In addition, do you ever feel like there's so much information on the Clearinghouse that you have trouble finding exactly what you need? Karen Scurry presented an overview of CMFs and the CMF Clearinghouse and demonstrated how to make use of the features of the CMF Clearinghouse to sort through hundreds of countermeasures and CMFs to find the most appropriate CMF for your situation.
Watch the recorded webinar HERE.
Traditional crash and roadway analysis methods mostly rely on subjective or limited quantitative measures of safety performance. This dependence makes it challenging to calculate safety impacts alongside other criteria when planning projects. Data-Driven Safety Analysis (DDSA) employs newer, evidence-based models that provide State and local agencies with the means to quantify safety impacts similar to the way they do other impacts such as environmental effects, traffic operations, and pavement condition. DDSA provides reliable estimates of an existing or proposed roadway’s current and future safety performance and helps agencies make more informed decisions, better target investments, and reduce crashes occurring on their roadways.
FHWA developed a series of How-To Guides for incorporating DDSA in Traffic Impact Analysis, Road Diets, and Intersection Analyses Through the Use of Intersection Control Evaluations. These guides are available on the FHWA DDSA webpage.
Safety performance functions (SPFs) are one of the fundamental building blocks of the predictive methods in the Highway Safety Manual (HSM). One step in implementing the HSM is calibration of the HSM-provided SPFs or development of jurisdiction-specific SPFs. Many states have already completed this step. The State SPF Calibration Efforts Summary spreadsheet available on the CMF Clearinghouse website was updated in November 2020 and summarizes the results from States that have published and posted their SPF calibration factors and/or state-developed SPFs.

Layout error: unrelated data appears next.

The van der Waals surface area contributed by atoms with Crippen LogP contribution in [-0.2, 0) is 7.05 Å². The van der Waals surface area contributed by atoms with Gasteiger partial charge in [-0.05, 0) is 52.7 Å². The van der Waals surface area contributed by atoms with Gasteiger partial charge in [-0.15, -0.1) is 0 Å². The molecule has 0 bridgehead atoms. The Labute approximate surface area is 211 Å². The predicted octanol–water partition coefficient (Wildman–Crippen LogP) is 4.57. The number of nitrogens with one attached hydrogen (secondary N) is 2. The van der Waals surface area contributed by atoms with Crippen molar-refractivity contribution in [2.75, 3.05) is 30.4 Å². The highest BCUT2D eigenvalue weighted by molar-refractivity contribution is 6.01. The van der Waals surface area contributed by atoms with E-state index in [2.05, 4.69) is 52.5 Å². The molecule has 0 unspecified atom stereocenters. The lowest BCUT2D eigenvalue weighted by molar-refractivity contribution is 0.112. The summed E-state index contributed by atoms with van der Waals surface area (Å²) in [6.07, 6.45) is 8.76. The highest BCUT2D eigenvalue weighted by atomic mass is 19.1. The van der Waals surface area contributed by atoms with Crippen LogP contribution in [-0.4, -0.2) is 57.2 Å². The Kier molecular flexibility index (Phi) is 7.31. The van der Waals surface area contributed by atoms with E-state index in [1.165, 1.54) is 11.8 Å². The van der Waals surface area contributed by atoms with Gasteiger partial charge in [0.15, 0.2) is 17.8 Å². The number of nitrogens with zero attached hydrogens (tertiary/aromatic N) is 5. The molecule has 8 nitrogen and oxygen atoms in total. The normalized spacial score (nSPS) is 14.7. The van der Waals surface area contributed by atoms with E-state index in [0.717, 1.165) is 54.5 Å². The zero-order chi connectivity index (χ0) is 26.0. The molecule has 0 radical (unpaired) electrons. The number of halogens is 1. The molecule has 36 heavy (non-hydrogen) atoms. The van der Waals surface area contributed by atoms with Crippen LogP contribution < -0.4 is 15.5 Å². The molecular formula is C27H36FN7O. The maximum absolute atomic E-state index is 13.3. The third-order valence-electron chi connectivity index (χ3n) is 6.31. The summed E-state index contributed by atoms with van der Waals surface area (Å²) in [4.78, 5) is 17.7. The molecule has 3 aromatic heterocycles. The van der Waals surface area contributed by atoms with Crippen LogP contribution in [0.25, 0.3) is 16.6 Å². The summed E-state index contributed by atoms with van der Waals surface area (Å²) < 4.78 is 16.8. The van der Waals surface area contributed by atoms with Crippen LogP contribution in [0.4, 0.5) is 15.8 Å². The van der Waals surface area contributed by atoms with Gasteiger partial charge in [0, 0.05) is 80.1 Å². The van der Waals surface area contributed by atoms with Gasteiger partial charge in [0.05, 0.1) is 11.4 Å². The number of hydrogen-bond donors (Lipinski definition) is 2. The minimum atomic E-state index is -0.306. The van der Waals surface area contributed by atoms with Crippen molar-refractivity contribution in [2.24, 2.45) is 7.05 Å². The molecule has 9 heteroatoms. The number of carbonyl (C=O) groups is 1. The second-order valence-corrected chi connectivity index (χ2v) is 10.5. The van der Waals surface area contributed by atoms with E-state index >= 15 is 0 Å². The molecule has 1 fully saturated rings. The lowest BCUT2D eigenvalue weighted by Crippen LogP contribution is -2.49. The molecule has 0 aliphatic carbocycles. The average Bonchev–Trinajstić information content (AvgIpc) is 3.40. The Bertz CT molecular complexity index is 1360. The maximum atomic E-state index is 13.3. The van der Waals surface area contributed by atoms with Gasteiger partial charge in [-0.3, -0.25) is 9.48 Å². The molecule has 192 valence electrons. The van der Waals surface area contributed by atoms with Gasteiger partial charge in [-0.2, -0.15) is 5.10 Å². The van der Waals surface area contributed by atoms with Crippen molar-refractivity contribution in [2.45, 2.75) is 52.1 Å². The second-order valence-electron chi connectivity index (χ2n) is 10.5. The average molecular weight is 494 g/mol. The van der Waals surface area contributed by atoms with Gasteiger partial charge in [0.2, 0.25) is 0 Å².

The CMF Clearinghouse website also provides a comprehensive list of State Selected CMFs (updated in December 2020). Generally, the states compiled these lists so that there would be consistency in CMF use across their state. These CMFs were identified from the CMF Clearinghouse as well as other resources.
If your state has developed or updated SPFs, SPF calibration factors or state selected CMF lists and you do not see your state mentioned in the lists on the CMF Clearinghouse, please contact Karen Scurry at email@example.com to have them featured on the CMF Clearinghouse.
Implement Adaptive Traffic Signal Control
Crash Modification Factor (CMF) Value: 0.948 (for all intersection crashes)
Star Quality Rating:
Install a Pedestrian Hybrid Beacon
Crash Modification Factor (CMF) Value: 0.818 (for all crashes)
Star Quality Rating:
Convert Continuous Green T-intersections to Conventional T-Intersections
Crash Modification Factor (CMF) Value: 0.665 (for all crashes)
Star Quality Rating:
The CMF Clearinghouse welcomes CMF study submissions to be included in its searchable database. If you wish to submit your CMF study, please email Karen Scurry at firstname.lastname@example.org. Be sure to search the Clearinghouse before submitting a new CMF as we may already have it listed. You may either send a link to a resource already existing on the web (preferred) or upload your own file. Submissions might include published research studies that are not presented in the Clearinghouse, or state-specific CMFs that were developed as part of the Highway Safety Improvement Program.